Just as “acquacotta” explains its make up, “water and a little more”, so does “pancotto,” which means “bread, water and a little more!” But unlike acquacotta, which is typically from Maremma, pancotto is common to many Italian regions. Like so many ancient dishes with humble and peasant origins, pancotto arose from the need to use up every last crumb of dry bread.
Pancotto goes by different names throughout Italy, and similarly, its specific ingredients vary from region to region. Although the bread and condiments used may vary, such as extra virgin olive oil, butter, and lard, the substance of the dish remains the same.
Pancotto is a soup made from stale bread that is soaked and cooked in a liquid. In richer versions, the liquid used may be a meat broth or milk. Whereas in simpler versions, vegetable broth or simply water is used. Vegetables or tomatoes may be added or an egg until a soft “pappa” is formed. At the end, grated cheese is added as a final touch.
In Piedmont, Lombardy and Veneto it is called panada. In these regions, it is served with a meat broth and it is considered a remedy for the sick, the elderly and children. Some versions include ground cinnamon or a generous sprinkling of grated Parmigiano-Reggiano cheese.
In Liguria it is called pancheuto. In this region it is scented with oregano or marjoram and sprinkled with grated Parmigiano-Reggiano cheese.
In Sardinia it is known by the name pani cottu cun bagna or mazzamurru, and it is prepared with broth or milk, lard and tomato.
On the other hand, the pani cottu in Sicily, adds bay leaf and seasoned pecorino.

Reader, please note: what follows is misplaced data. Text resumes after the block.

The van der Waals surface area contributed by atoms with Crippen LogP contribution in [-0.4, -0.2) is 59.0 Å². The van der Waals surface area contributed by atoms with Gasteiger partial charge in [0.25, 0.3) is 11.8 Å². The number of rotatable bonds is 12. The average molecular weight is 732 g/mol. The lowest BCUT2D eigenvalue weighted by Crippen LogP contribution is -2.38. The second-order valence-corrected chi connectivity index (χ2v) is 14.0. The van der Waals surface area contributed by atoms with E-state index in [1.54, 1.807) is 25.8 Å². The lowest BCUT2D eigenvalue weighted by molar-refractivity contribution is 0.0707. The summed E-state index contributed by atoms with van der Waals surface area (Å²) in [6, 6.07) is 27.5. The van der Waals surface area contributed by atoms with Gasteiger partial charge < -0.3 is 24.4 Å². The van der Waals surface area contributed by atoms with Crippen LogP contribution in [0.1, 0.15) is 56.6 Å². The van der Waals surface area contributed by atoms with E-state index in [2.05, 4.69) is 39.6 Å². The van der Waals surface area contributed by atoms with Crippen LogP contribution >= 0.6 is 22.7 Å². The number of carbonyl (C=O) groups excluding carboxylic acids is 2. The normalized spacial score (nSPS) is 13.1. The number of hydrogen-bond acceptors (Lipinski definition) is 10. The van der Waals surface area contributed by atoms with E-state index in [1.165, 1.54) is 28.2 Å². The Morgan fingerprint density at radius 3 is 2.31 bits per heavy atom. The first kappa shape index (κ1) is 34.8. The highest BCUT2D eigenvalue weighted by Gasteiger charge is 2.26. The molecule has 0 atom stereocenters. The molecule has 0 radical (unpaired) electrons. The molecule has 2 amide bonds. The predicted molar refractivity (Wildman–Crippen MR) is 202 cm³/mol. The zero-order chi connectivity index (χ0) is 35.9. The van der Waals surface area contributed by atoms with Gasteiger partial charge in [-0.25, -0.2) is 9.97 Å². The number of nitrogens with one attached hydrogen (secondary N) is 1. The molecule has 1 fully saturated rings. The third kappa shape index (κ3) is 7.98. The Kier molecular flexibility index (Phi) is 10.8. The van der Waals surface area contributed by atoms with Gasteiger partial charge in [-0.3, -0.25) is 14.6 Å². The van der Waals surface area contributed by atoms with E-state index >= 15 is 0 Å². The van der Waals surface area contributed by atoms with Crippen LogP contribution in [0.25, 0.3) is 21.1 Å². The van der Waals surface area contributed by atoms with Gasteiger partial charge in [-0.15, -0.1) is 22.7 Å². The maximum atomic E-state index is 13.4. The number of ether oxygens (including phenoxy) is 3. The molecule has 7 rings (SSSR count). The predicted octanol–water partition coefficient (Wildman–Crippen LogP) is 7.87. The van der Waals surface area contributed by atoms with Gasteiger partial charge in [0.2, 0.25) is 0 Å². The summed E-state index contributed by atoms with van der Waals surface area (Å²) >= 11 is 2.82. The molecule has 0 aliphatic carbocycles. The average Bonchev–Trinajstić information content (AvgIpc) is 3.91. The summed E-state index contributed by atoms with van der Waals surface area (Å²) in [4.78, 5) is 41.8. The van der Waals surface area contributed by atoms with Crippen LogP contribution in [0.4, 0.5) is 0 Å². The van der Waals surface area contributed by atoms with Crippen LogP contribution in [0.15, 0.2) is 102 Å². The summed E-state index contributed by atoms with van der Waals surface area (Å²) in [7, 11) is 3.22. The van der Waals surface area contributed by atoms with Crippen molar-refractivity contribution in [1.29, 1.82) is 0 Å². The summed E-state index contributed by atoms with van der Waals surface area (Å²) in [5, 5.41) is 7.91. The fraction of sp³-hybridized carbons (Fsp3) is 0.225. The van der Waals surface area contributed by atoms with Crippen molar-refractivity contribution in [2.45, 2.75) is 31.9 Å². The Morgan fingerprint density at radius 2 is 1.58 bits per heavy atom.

Emilia Romagna offers us the most sumptuous versions with the addition of butter and beaten eggs to a sort of lasagna of slices of bread with eggs, Parmigiano-Reggiano cheese, milk and cream. Similarly, the Marche version replaces the cream with meat broth. This version is typically served on Easter.
In Abruzzo, it is called pancotto con cime di rapa. The pancotto includes turnip tips.
In Molise, potatoes, field vegetables, bacon, and chili are added.
In Tuscany, the pancotto is prepared with sauteed garlic, celery, carrots and onions. The fragrance and flavor is further enhanced with an aromatic wild herb, such as nepitella (calamint), and seasoned with grated pecorino cheese and extra virgin olive oil.
In Umbria, rosemary is added to the same sauté.
In Lazio, it is colored with tomato sauce.
In Campania, in the province of Avellino, we find Arianese pancotto. It is a chicory or escarole soup boiled and sautéed in a pan with garlic, oil and chili pepper. The bread is soaked in the cooking water of the vegetables.
In Puglia, the pancotto is quite unique as the superb bread of Altamura is used as well as an aromatic herb called rocket. Additionally, potatoes, garlic and chili are added.
Finally, Basilicata’s use of bread from Matera, broccoli, turnip greens, hot pepper, garlic, and oil give this region much to be proud of.
Pancotto, similar to acquacotta, is a simple peasant soup with many different names and recipes. These characteristics are acquired from the many different Italian regions from which it comes from but nevertheless there is one common denominator. It is not the bread nor the broth used, but rather it is the unique expression of each similar but diverse people that create, cook, and enjoy pancotto.
And now onto the delicious pancotto recipe!